A1 Journal article – refereed

Pharmacokinetics and Sedative Effects of Intranasal Dexmedetomidine in Ambulatory Pediatric Patients




List of Authors: Uusalo Panu, Guillaume Samuel, Siren Saija, Manner Tuula, Vilo Sanna, Scheinin Mika, Saari Teijo I.

Publication year: 2020

Journal: Anesthesia and Analgesia

Volume number: 130

Issue number: 4

eISSN: 1526-7598

DOI: http://dx.doi.org/10.1213/ANE.0000000000004264


Abstract
BACKGROUND:

Our aim was to characterize the pharmacokinetics and sedative effects of intranasally (IN) administered dexmedetomidine used as an adjuvant in pediatric patients scheduled for magnetic resonance imaging (MRI) requiring sedation.

METHODS:

This was an open-label, single-period study without randomization. Pediatric patients from 5 months to 11 years of age scheduled for MRI and receiving IN dexmedetomidine for premedication as part of their care were included in this clinical trial. Single doses of 2-3 µg·kg of dexmedetomidine were applied IN approximately 1 hour before MRI. Five or 6 venous blood samples were collected over 4 hours for dexmedetomidine concentration analysis. Sedation was monitored with Comfort-B scores, and vital signs were recorded. Pharmacokinetic variables were calculated with noncompartmental methods and compared between 3 age groups (between 1 and 24 months, from 24 months to 6 years, and over 6-11 years).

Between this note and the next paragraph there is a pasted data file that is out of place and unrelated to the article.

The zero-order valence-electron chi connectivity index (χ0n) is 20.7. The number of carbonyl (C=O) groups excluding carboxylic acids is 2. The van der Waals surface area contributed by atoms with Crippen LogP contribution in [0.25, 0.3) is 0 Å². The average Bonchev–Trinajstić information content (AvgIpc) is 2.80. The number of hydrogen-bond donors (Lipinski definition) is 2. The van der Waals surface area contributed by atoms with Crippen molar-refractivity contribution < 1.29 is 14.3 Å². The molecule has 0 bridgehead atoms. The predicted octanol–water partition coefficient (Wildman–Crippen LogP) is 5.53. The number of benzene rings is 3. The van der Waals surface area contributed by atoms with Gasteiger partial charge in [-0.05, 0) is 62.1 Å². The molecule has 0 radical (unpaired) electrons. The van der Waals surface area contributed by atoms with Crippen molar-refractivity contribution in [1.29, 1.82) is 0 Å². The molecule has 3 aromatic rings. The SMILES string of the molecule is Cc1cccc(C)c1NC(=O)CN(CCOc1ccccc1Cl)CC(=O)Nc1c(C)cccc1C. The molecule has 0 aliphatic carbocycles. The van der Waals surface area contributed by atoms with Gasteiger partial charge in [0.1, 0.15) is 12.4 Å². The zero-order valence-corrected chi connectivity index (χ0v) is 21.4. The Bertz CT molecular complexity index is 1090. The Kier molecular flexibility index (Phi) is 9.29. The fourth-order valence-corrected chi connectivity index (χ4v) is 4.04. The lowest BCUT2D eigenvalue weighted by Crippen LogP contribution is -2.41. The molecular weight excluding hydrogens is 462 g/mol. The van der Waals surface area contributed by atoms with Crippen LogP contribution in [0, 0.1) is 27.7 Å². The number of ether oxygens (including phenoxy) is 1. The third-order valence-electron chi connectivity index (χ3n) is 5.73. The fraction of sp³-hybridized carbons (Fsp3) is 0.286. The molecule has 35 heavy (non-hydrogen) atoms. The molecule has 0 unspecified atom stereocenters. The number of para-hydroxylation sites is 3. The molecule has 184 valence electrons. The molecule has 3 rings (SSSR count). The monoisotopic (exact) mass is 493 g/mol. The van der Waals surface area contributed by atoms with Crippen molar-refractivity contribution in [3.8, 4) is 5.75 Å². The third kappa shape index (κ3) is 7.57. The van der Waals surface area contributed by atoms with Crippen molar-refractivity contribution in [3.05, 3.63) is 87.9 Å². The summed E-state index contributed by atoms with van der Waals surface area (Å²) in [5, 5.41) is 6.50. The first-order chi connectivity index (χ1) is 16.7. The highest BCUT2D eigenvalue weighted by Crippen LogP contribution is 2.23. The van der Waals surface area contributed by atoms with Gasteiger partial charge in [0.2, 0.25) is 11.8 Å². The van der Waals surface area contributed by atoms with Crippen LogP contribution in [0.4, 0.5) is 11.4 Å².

RESULTS:

We evaluated 187 consecutive patients for suitability, of which 132 were excluded. Remaining 55 patients were recruited, of which 5 were excluded before the analysis. Data from 50 patients were analyzed. The average (standard deviation [SD]) dose-corrected peak plasma concentration (Cmax) was 0.011 liter (0.0051), and the median (interquartile range [IQR]) time to reach peak concentration (tmax) was 37 minutes (30-45 minutes). There was negative correlation with Cmax versus age (r = -0.58; 95% confidence interval [CI], -0.74 to -0.37; P < .001), but not with tmax (r = -0.14; 95% CI, 0.14-0.39; P = .35). Dose-corrected areas under the concentration-time curve were negatively correlated with age (r = -0.53; 95% CI, 0.70 to -0.29; P < .001). Median (IQR) maximal reduction in Comfort-B sedation scores was 8 (6-9), which was achieved 45 minutes (40-48 minutes) after dosing. Median (IQR) decrease in heart rate was 15% (9%-23%) from the baseline.

CONCLUSIONS:

Dexmedetomidine is relatively rapidly absorbed after IN administration and provides clinically meaningful but short-lasting sedation in pediatric patients.


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Last updated on 2021-24-06 at 09:41